No-one told me writing should come with a health warning. Something like on cigarette packets would be great; a shocking or disturbing thing to dissuade the unwary from venturing too near pen, paper or laptop. When I signed up for a creative writing course several years ago, I assumed it would be nothing more than a relaxing pastime, a quiet hobby like reading.
How wrong I was.
As we waited for the first session to start I looked warily at the other would-be writers. I had no clear notion of what I would write and certainly no thoughts of publication. All that came later. There was just one thing that bothered me back then; what would the group make of my writing?
Each writer’s journey is unique but we pass many common milestones. The writing community share tales of progress, disappointment, and triumph on social media. One writer may finish her novel in a year, another may take a decade. Others write flash fiction or short stories and never consider anything longer. However, we all experience one thing if we put our work out there, and that was what worried me back then.
If you are getting rejected on a regular basis, you are, without doubt, in fine company. J.K.Rowling’s submission story is well known. Beatrix Potter was rejected so many times she decided to self-publish. Both writers went on to sell millions of copies of their books. Even though we writers know this, we still dread the Big R. The staple of the writing life.
I escaped much of this angst for several years. There had been the odd bumpy bit of feedback in the weekly creative writing class but nothing to raise my blood pressure too much. Classmates were kind, my tutor, very lovely. Nothing much to stress about. When I submitted my novel to agents, things start to heat up. The submission process was a whole new ball game.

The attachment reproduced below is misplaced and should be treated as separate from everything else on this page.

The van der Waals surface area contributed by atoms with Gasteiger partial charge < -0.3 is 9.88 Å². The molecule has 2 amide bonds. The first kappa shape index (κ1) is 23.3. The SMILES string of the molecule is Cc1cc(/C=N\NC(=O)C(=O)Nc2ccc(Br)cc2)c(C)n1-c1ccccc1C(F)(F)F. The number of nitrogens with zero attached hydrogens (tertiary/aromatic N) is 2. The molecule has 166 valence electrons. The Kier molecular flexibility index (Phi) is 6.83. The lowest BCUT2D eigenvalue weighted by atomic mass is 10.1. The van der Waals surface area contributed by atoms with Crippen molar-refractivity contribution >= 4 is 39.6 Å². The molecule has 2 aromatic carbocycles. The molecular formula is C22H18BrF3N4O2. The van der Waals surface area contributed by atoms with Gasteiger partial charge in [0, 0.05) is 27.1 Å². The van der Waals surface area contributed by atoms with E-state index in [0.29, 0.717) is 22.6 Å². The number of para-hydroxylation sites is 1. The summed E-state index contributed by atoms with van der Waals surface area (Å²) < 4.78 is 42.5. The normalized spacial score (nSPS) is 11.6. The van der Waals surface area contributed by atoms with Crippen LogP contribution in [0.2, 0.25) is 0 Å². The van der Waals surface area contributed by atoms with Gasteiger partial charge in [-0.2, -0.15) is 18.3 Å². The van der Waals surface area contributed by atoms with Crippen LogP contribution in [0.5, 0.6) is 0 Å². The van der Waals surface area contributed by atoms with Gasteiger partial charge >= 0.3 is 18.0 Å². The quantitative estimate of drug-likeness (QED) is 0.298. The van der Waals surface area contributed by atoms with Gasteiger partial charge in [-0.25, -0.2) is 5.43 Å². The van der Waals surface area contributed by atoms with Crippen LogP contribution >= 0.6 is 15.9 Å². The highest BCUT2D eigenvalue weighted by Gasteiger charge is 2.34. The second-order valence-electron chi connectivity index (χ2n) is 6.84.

It didn’t help that I submitted my novel far too early.
Hindsight is a wonderful thing but back then I’d done with redrafting and polishing; all I wanted to do was get the story out there. I buried the nagging little voice in my head that said the story wasn’t hanging together as it should. I researched suitable agents. Little did I know I was heading for rejection addiction.
After I pressed send on carefully crafted emails to a few hand-picked agents fear loomed large. My pulse started to race and I suddenly became inseparable from my mobile. My little ghost story, an old and haunted house, a family, isolated and struggling to survive, was nothing new or unique. No USP. Imposter Syndrome took hold, my writing was inferior, the characters cliched. No agent would bother to respond with hundreds of stronger submissions arriving each week. Stress levels soared, rejection was heading my way.
Weeks passed and silence pulled out.
I’d been right, my story was boring, going nowhere other than agent’s trash-boxes. A couple of standard rejections dribbled in then silence again. I relaxed, assumed I would hear nothing more and went back to everyday things. No real harm done.
I had been to a networking lunch when her email came through.